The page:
MSPB passes five-year mark without a quorum
Without a quorum on the Merit Systems Protection Board, the board is unable to issue decisions for appeals, leaving thousands in limbo and a critical part of the civil service system non-functional.
The Merit Systems Protection Board passed a new and unwanted milestone last week—five years without a quorum.
The quasi-judicial agency, charged with protecting federal employees against improper employment actions like favoritism, discrimination and whistleblower retaliation, has been without any members on its three-person board since spring 2019. The last time it had a quorum was January 8, 2017, according to the Congressional Research Service.
MSPB said in its own budget justification for the current fiscal year that it's experiencing the "most dire crisis since it was established." The agency has never before had no members and has only ever experienced a brief lack of a quorum in 2003.
Administrative judges at MSPB can issue initial decisions, but if an agency or employee wants to file a petition for review of a decision, the board can't issue a decision without a quorum. This has left MSPB with a backlog of over 3,400 pending petition for review cases as of September 2021.
Board members are nominated by the president and confirmed by the Senate.
President Joe Biden's nominees were advanced out of the Senate Homeland Security and Governmental Affairs Committee in October, but haven't been put to a vote since, despite pressure from outside groups. The office of Senate Majority Leader Chuck Schumer (D-N.Y.) did not respond to a request for comment.
Biden had to renominate his pick for MSPB chair, Cathy Harris, at the start of 2022 because of Senate rules on nominees that haven't been decided on at the end of an annual session. The Senate held over the other two picks for MSPB, but Harris will have to be voted through committee again.
At her confirmation hearing, Republican senators expressed doubt about Harris' ability to chair the board objectively, despite her history as an attorney specializing in federal workforce law. She apologized for tweets Republicans characterized as partisan and said she would be a nonpartisan leader. Two other nominees garnered bipartisan support, but Harris advanced on a party line vote.
An aide to committee chairman Sen. Gary Peters (D-Mich.) told FCW that "Senator Peters supports the nominees. He's working to confirm them as quickly as possible, and it could be through an expedited process."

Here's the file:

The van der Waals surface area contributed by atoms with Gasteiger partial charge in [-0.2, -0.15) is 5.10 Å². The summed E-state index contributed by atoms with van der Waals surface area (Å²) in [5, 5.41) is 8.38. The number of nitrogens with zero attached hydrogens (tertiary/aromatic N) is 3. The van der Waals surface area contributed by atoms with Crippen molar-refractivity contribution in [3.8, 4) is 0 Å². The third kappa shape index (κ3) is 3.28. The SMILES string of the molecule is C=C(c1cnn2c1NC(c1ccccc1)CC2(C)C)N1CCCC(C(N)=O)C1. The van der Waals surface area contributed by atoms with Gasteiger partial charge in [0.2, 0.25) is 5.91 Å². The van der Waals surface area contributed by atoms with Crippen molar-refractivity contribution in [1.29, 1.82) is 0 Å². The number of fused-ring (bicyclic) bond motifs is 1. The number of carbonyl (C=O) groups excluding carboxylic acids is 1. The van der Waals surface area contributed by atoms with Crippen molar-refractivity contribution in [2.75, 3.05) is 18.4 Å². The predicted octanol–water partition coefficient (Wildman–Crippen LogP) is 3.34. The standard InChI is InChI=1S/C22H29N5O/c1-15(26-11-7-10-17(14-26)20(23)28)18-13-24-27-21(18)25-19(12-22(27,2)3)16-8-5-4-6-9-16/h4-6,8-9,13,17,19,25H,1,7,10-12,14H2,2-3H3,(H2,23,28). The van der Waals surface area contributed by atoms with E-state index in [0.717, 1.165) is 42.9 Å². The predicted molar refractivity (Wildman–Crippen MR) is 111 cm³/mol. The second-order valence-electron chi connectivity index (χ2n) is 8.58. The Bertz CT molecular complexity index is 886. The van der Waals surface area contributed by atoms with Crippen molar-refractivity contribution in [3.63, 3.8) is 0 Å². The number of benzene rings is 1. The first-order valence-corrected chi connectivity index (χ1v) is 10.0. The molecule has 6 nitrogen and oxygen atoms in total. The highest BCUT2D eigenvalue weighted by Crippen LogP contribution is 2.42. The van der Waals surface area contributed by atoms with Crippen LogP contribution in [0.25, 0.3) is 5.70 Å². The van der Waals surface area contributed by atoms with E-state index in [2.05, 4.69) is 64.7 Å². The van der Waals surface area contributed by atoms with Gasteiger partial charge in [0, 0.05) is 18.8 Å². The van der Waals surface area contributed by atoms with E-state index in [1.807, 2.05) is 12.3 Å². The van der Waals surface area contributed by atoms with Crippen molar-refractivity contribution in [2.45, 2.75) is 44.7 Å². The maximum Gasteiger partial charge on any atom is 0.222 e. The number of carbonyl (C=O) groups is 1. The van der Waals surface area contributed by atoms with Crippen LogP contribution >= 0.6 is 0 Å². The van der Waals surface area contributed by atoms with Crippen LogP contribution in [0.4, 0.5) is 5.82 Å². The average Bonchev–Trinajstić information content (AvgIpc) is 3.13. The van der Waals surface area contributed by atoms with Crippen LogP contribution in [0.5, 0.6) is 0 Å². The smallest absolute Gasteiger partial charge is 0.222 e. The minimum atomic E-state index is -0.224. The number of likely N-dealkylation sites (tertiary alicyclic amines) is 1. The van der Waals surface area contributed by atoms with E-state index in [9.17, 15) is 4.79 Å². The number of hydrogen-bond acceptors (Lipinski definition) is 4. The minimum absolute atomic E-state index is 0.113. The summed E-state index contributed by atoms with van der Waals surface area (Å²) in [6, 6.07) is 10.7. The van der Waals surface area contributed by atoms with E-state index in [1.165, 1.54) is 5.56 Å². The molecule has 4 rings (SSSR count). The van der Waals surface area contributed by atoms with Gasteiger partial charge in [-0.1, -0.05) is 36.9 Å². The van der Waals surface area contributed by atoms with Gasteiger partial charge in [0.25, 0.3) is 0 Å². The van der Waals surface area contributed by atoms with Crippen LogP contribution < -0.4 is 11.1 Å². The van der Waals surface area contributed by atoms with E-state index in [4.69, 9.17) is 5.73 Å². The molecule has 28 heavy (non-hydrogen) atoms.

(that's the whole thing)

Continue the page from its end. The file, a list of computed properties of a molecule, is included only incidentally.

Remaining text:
For now, the board remains without any members.
For people and agencies waiting for review, it becomes a "justice delayed, justice denied kind of dynamic," said Jim Eisenmann, a partner at Alden Law Group. Eisenmann previously served as executive director and general counsel of MSPB.
"The extensive backlog of cases continues to grow and that means employee appeals are left unresolved," said national president of the National Treasury Employees Union Tony Reardon in a statement to FCW. "Behind each case is a federal employee—a whistleblower, an individual unfairly removed from her job, a retiree who believes that their retirement benefits have been improperly calculated—each waiting for their case to be heard."
The expectation is that even once a board gets confirmed, it's still going to take time for appeals to be processed, said Stephanie Rapp-Tully, a partner at Tully Rinckey who specializes in federal employment law.
The passage of time also has an impact on the cases themselves.
"Cases die, at least from an evidentiary standpoint. Witnesses forget things, etc.," she said. "If we're successful in a petition for review and we want to go to a hearing, who knows whether all of our witnesses will still be in the government."
"It's going to be years before we get decisions on petitions for review, to the point where the firm has essentially stopped filing them. We take other appeal routes because it's not worth waiting for," she said. "It's incredibly problematic that this has taken five years."
Some federal employees have the ability to appeal to the Court of Appeals for the Federal Circuit, as she said, but Rapp-Tully also noted that that route can be cost prohibitive for some feds.
The situation also impacts agencies.
MSPB administrative judges can order things like back pay and reinstatement. Backpay continues to accrue in petition for review cases pending final decisions, which can leave agencies with big bills to pay when cases are decided, said Eisenmann.
While some federal employees can take appeals elsewhere, agencies' "only option is to file a petition for review with the board. And when that happens, that's when cases just sit there," said Eisenmann.
The situation also continues to impact MSPB itself, where a lack of confirmed leadership impacts everything from budgetary to hiring decisions, in addition to how the agency wants to focus its research arm, said Eisenmann.
Future MSPB members will have to triage the massive backlog, something that Harris spoke to at her confirmation hearing.
Ultimately, "you can't have a fully, properly functioning board or agency when you don't have a quorum or board members for this long," said Eisenmann.
"I think not having a Senate-confirmed board also just sends a message to everyone that it's not that important, that the merit systems are really not that vital to the federal workforce, to the federal employees, to the public. And the public has a right to expect that the civil service is following the rules, that there are no or as a few as possible prohibited personnel practices, and we're following the merit systems principles," he continued. "And without the board, it's difficult to say that."